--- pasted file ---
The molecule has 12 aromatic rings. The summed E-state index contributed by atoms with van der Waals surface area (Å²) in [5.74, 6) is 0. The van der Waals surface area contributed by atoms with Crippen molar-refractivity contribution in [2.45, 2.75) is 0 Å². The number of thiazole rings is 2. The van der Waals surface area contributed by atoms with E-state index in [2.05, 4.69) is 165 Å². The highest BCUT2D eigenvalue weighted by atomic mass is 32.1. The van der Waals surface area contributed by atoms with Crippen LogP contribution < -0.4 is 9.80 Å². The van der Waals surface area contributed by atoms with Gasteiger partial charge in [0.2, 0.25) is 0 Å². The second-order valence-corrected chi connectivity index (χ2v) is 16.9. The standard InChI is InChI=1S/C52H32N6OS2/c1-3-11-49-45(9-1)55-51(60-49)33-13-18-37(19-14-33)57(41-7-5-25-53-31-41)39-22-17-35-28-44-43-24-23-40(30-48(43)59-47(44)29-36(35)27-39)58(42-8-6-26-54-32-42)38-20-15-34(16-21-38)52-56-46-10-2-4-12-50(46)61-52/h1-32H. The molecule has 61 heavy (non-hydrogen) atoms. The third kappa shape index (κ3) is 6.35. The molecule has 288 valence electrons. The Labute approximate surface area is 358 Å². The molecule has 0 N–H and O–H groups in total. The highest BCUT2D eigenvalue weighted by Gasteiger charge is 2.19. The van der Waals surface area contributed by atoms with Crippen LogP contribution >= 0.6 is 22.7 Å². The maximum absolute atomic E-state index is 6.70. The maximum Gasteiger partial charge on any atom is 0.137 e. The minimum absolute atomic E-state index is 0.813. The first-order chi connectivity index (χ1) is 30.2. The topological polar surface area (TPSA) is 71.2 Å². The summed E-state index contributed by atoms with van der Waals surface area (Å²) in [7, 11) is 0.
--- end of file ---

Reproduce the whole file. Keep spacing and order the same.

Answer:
The molecule has 12 aromatic rings. The summed E-state index contributed by atoms with van der Waals surface area (Å²) in [5.74, 6) is 0. The van der Waals surface area contributed by atoms with Crippen molar-refractivity contribution in [2.45, 2.75) is 0 Å². The number of thiazole rings is 2. The van der Waals surface area contributed by atoms with E-state index in [2.05, 4.69) is 165 Å². The highest BCUT2D eigenvalue weighted by atomic mass is 32.1. The van der Waals surface area contributed by atoms with Crippen LogP contribution < -0.4 is 9.80 Å². The van der Waals surface area contributed by atoms with Gasteiger partial charge in [0.2, 0.25) is 0 Å². The second-order valence-corrected chi connectivity index (χ2v) is 16.9. The standard InChI is InChI=1S/C52H32N6OS2/c1-3-11-49-45(9-1)55-51(60-49)33-13-18-37(19-14-33)57(41-7-5-25-53-31-41)39-22-17-35-28-44-43-24-23-40(30-48(43)59-47(44)29-36(35)27-39)58(42-8-6-26-54-32-42)38-20-15-34(16-21-38)52-56-46-10-2-4-12-50(46)61-52/h1-32H. The molecule has 61 heavy (non-hydrogen) atoms. The third kappa shape index (κ3) is 6.35. The molecule has 288 valence electrons. The Labute approximate surface area is 358 Å². The molecule has 0 N–H and O–H groups in total. The highest BCUT2D eigenvalue weighted by Gasteiger charge is 2.19. The van der Waals surface area contributed by atoms with Crippen LogP contribution >= 0.6 is 22.7 Å². The maximum absolute atomic E-state index is 6.70. The maximum Gasteiger partial charge on any atom is 0.137 e. The minimum absolute atomic E-state index is 0.813. The first-order chi connectivity index (χ1) is 30.2. The topological polar surface area (TPSA) is 71.2 Å². The summed E-state index contributed by atoms with van der Waals surface area (Å²) in [7, 11) is 0.